If you were to list the top 100 inventions since the dawn of man, paper would undoubtedly be somewhere on that list. Without paper, it would be hard to imagine how mankind would have shared and stored information for so many years. After all, there are only so many walls to write on. After Amazon revealed its new, lower priced line of Kindle products, the argument over whether or not paper is becoming a dead technology erupted again. So, is paper dead?

Is Paper Dead?Personally, I seriously doubt we’ll be free of paper entirely anytime soon. Until modern tablets make jotting down notes or doodling as easy as it is on paper, there will be a need for it. Sure, you can write on the iPad using your finger or a special stylus that works with capacitive screens, but it never works as fluidly as a pen or pencil does when it glides across a Steno pad.

A growing number of offices consider themselves to be paperless. This term is a misnomer as many of these offices still invest a lot of money in writing pads and sticky notes. Having a physical and easily accessible surface to jot down information is an incredible resource to have at your disposal. After all, would you really leave an iPad or Android tablet laying on your coworker’s desk to let them know that they need to call that important client in Reno when they arrive? No.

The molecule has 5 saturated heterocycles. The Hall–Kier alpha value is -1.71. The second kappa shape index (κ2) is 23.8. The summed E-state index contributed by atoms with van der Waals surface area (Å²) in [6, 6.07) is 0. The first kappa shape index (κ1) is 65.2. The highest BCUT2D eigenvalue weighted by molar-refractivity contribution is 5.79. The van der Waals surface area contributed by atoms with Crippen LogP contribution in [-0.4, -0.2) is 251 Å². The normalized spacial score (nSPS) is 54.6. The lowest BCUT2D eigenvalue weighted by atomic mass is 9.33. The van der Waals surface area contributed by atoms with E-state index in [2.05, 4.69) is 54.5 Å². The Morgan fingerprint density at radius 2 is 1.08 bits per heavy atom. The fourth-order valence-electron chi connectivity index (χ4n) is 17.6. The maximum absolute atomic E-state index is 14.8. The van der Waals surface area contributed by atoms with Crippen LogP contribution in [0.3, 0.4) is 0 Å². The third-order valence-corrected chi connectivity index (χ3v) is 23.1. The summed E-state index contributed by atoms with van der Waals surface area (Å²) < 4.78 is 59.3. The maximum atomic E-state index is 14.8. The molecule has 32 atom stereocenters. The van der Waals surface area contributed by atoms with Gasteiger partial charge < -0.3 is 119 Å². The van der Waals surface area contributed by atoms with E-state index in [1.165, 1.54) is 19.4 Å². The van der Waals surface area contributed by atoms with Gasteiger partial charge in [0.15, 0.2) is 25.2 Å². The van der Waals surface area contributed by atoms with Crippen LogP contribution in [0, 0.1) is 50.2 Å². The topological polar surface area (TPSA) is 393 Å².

This isn’t to say that paper doesn’t have an expiration date. Undoubtedly, something much more useful and cheaply available will eventually move in. The Kindle has proven that traditional paper-based publications can be replaced by an equally legible and affordable electronic alternative. Inside a single Kindle, you can store thousands of books. As anyone with a sizable home library can tell you, books make up one of the hardest things to move from place to place in your entire home. It seems harder to move the books than it does the giant bookcase they sit on. The problem is, we’re not completely there… yet.

Bottom line: putting pen or pencil to paper is one of the defining experiences of a writer, doodler, or anyone who has ever wanted to jot something down to have a physical representation of an idea. To say that paper is a dead medium is, in my opinion, akin to calling standard monitors dead in light of multi-touch displays.